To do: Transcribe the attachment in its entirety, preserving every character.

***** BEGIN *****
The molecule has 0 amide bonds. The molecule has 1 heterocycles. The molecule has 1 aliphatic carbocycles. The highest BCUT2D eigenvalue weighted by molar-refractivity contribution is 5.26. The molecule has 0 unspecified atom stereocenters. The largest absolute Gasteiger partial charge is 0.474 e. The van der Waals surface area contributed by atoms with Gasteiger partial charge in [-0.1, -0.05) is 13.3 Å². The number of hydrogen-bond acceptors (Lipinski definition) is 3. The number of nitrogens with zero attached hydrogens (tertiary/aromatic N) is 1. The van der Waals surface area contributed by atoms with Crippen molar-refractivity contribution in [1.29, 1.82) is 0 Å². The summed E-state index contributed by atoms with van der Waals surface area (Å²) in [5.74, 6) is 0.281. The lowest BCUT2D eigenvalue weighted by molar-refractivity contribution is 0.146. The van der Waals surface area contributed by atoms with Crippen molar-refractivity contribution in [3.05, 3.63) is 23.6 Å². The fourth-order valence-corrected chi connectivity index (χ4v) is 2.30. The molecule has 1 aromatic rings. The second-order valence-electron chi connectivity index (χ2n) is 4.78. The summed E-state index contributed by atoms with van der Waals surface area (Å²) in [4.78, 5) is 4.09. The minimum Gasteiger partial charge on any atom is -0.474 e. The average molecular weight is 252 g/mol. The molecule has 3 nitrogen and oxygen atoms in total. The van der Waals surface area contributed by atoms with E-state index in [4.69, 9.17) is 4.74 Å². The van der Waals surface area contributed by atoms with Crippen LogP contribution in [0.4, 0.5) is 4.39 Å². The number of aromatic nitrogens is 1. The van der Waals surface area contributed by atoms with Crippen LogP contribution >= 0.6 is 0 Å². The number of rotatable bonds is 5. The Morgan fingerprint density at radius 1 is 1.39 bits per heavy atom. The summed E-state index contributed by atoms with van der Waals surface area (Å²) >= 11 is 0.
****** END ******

The molecule has 0 amide bonds. The molecule has 1 heterocycles. The molecule has 1 aliphatic carbocycles. The highest BCUT2D eigenvalue weighted by molar-refractivity contribution is 5.26. The molecule has 0 unspecified atom stereocenters. The largest absolute Gasteiger partial charge is 0.474 e. The van der Waals surface area contributed by atoms with Gasteiger partial charge in [-0.1, -0.05) is 13.3 Å². The number of hydrogen-bond acceptors (Lipinski definition) is 3. The number of nitrogens with zero attached hydrogens (tertiary/aromatic N) is 1. The van der Waals surface area contributed by atoms with Crippen molar-refractivity contribution in [1.29, 1.82) is 0 Å². The summed E-state index contributed by atoms with van der Waals surface area (Å²) in [5.74, 6) is 0.281. The lowest BCUT2D eigenvalue weighted by molar-refractivity contribution is 0.146. The van der Waals surface area contributed by atoms with Crippen molar-refractivity contribution in [3.05, 3.63) is 23.6 Å². The fourth-order valence-corrected chi connectivity index (χ4v) is 2.30. The molecule has 1 aromatic rings. The second-order valence-electron chi connectivity index (χ2n) is 4.78. The summed E-state index contributed by atoms with van der Waals surface area (Å²) in [4.78, 5) is 4.09. The minimum Gasteiger partial charge on any atom is -0.474 e. The average molecular weight is 252 g/mol. The molecule has 3 nitrogen and oxygen atoms in total. The van der Waals surface area contributed by atoms with E-state index in [4.69, 9.17) is 4.74 Å². The van der Waals surface area contributed by atoms with Crippen LogP contribution in [0.4, 0.5) is 4.39 Å². The number of aromatic nitrogens is 1. The van der Waals surface area contributed by atoms with Crippen LogP contribution >= 0.6 is 0 Å². The number of rotatable bonds is 5. The Morgan fingerprint density at radius 1 is 1.39 bits per heavy atom. The summed E-state index contributed by atoms with van der Waals surface area (Å²) >= 11 is 0.